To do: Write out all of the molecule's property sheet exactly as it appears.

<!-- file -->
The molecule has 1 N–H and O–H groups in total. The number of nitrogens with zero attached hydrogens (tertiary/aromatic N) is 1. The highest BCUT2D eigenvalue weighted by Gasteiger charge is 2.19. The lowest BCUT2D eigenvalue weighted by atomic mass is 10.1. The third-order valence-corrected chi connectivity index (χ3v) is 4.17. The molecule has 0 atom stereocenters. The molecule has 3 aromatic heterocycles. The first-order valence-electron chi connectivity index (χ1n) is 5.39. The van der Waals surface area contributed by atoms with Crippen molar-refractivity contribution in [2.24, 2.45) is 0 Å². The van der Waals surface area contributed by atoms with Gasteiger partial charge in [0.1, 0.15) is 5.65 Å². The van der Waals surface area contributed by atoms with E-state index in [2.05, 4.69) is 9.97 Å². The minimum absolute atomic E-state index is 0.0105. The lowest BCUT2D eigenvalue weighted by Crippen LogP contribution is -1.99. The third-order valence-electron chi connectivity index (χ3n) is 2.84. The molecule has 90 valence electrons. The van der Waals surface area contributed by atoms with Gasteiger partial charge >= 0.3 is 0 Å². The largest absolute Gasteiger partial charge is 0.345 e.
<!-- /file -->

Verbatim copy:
The molecule has 1 N–H and O–H groups in total. The number of nitrogens with zero attached hydrogens (tertiary/aromatic N) is 1. The highest BCUT2D eigenvalue weighted by Gasteiger charge is 2.19. The lowest BCUT2D eigenvalue weighted by atomic mass is 10.1. The third-order valence-corrected chi connectivity index (χ3v) is 4.17. The molecule has 0 atom stereocenters. The molecule has 3 aromatic heterocycles. The first-order valence-electron chi connectivity index (χ1n) is 5.39. The van der Waals surface area contributed by atoms with Crippen molar-refractivity contribution in [2.24, 2.45) is 0 Å². The van der Waals surface area contributed by atoms with Gasteiger partial charge in [0.1, 0.15) is 5.65 Å². The van der Waals surface area contributed by atoms with E-state index in [2.05, 4.69) is 9.97 Å². The minimum absolute atomic E-state index is 0.0105. The lowest BCUT2D eigenvalue weighted by Crippen LogP contribution is -1.99. The third-order valence-electron chi connectivity index (χ3n) is 2.84. The molecule has 90 valence electrons. The van der Waals surface area contributed by atoms with Gasteiger partial charge >= 0.3 is 0 Å². The largest absolute Gasteiger partial charge is 0.345 e.